Across Frederick, Montgomery and Prince George’s counties, Free Comic Book Day may serve as an origin story for those who have not ventured far into the medium.
On Saturday, participating stores will give away free titles featuring standard superhero squads like The Avengers to fledgling series such as “Bad Medicine” and “The Hypernaturals.”
For Free Comic Book Day, publishers sell titles made specifically for the event at industry low rates with most books going for 25 cents apiece. To participate, comic shops are required to purchase at least 25 copies of each of the Gold Books, which include titles following the likes of “Mega Man” and “The Transformers.”
A slew of optional Silver Books also are available, including “Buffy the Vampire Slayer,” and “The Guild.” At each store, customers are asked to take only two to three copies.
The annual event, traditionally held the first Saturday in May, allows comic book store owners, such as Peter Casazza of College Park’s Big Planet Comics, to take on somewhere between 1,500 to 2,000 titles for the day without crunching his wallet. For publishers, it provides an opportunity to get the word out about new products or story lines.
And it works. Casazza says 90 percent of the books he purchased will be gone by the end of the day.
“Some we will give away in 40 minutes and others, because I’m getting 200 or 300 copies, will last the whole day,” Casazza says.
Ultimately, Casazza says some 3.5 million comics are given away nationwide, which includes Big Planet’s fellow stores in Bethesda, Vienna, Va., and Washington, D.C.
“Usually it’s our busiest day of the year,” Casazza says. “We see more people that day than every other day of the year and mostly everybody who comes by buys stuff.”
Free Comic Book Day affords Big Planet the chance not only to show off caped crusaders, but the individuals who created the characters behind the masks. At Big Planet, artists Jeremy Whitley and Jorge Aguirre will be available for signings for their recent projects “Princeless” and “Giants Beware!” respectively. Both will be present at Big Planet’s College Park location from 3-5 p.m. after a morning stop at the store’s Vienna location.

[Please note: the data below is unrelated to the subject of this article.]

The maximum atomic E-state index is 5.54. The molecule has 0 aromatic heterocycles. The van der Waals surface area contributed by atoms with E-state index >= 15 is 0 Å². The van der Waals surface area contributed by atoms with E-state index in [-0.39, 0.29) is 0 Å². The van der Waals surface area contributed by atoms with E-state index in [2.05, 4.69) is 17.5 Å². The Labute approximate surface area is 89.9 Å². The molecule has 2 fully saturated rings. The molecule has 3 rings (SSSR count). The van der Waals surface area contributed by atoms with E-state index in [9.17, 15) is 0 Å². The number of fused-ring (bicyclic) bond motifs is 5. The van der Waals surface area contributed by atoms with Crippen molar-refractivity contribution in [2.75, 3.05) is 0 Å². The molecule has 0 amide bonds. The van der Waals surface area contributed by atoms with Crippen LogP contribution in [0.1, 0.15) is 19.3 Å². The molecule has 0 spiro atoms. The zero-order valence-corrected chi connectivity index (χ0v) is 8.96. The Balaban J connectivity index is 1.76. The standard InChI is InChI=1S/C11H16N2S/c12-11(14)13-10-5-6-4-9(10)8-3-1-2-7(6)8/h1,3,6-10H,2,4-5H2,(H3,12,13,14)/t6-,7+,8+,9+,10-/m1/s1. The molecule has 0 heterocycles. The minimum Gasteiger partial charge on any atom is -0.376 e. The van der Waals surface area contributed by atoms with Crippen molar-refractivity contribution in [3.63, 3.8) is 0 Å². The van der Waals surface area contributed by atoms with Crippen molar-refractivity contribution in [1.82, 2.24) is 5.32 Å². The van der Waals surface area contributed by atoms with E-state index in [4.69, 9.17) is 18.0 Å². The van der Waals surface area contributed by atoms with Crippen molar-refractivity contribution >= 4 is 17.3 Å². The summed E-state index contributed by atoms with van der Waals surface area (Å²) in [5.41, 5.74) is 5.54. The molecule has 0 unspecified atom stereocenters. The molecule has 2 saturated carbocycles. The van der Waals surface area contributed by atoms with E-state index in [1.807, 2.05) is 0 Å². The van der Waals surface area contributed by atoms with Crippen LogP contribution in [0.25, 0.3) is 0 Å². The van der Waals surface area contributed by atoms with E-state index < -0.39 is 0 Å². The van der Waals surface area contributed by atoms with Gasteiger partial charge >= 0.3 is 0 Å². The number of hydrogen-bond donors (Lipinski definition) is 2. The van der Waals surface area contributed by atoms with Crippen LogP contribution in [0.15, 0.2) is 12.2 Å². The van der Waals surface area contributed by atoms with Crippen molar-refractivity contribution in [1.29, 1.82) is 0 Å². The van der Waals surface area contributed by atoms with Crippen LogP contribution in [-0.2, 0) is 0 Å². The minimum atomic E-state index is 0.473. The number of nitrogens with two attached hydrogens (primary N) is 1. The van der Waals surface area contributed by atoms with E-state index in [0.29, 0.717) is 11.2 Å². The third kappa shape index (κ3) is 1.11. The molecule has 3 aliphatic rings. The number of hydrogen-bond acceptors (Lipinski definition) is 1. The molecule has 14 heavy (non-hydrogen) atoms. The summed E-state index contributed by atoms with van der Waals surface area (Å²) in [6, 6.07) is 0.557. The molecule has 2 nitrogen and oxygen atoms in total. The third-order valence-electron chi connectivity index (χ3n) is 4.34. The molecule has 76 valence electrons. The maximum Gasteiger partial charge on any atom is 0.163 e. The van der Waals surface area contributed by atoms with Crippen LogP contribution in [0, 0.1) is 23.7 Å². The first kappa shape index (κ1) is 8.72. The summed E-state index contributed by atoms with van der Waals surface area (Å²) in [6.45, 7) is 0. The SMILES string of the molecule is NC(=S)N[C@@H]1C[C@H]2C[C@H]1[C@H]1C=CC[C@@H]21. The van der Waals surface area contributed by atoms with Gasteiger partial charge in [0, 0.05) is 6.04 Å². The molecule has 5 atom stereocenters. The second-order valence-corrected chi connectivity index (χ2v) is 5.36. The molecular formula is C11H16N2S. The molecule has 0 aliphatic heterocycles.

Casazza says “Princeless” is a new twist on an old theme.
“It’s different. It’s about these two kids, a princess and a prince who appear to be African-American in a fairy[tale] book kind of story,” Casazza says. “And it’s a unique take on, ‘What if one of them gets kidnapped?’”
Regarding Aguirre’s piece, Casazza says the artwork of the kid-friendly “Giants Beware!” features a fresh approach.
“It’s great when you see somebody who understands the idea of graphic storytelling and can really capture the fun in the medium,” Casazza says.
Beyond Comics also will feature artist appearances at its dual locations.
In Gaithersburg, “Finder” creator and illustrator Carla Speed McNeil, Nathan Richardson and Emmy Award-winning artist Dean Haspiel will stop by. Comic book creators Rafer Roberts, Megan Steckler and Terry Flippo will be present at the store’s Frederick location.
Beyond Comics owner Jon Cohen also is the creator of the Small Press Expo, which champions independent comics each year. This year’s celebration will take place in September in Bethesda. Cohen says when people meet the men and women behind the characters, their perspective on the medium shifts.
“Once you meet the people involved, it sort of changes your dynamic,” Cohen says. “I created the Small Press Expo years ago. ... And one of the things I quickly found out is that when you meet this guy who makes comics, all of a sudden you’re more of a fan.”
Beyond Comics ordered 2,500 to 4,000 comics for the day including 1,000 Justice League comics that bear the store’s name on the cover.
“We never get lines like that and it’s the only day where I actually make every employee work,” Cohen says.
Cohen says he also will offer deals such as $1 comics.
In Frederick, Brainstorm Comics and Gaming will offer not only free comic books, but also graphic novels. Owner Dan Webb says with a qualifying purchase, customers can choose from graphic novels such as “The Fantastic Four,” “She-Hulk” and “The Black Panther.”
The store also will feature a Doctor Who look-alike contest, with the victor taking home a Doctor Who Eleven Doctors Mini-figure TARDIS Box Set.
Among the almost 2,000 comics Webb ordered, he says standouts include the “Mouse Guard” hardcover and The New 52 Special Edition, which follows last year’s reboot of DC’s famous characters like Superman and Swamp Thing.
“It’s also about the character that caused the reboot that no one was quite aware of,” Webb says.
Among original “Avengers” and “Iron Man” titles, the store will feature the Free Comic Book Day return of Valiant Comics.
“Valiant Comics used to be a big thing back in the late 90s, and they’re retooling their entire company and ... coming out with a big free comic,” Webb says.
For Webb, the payoff of Free Comic Book Day is hard to gauge. Whether or not he gets new customers is a tossup, but he says he enjoys using the day to introduce independent titles to his regular customers. In the end, the best part of the day is the new stories he can offer to those he has served for some 28 years.
“I did it full blast for 10 years and maybe you pick up one kid and maybe you don’t, and the side part of this [is] that ... some of the Free Comic Book Day books are rare and really good.”
How will you plan out your Free Comic Book Day adventure? Tell us in the comments section.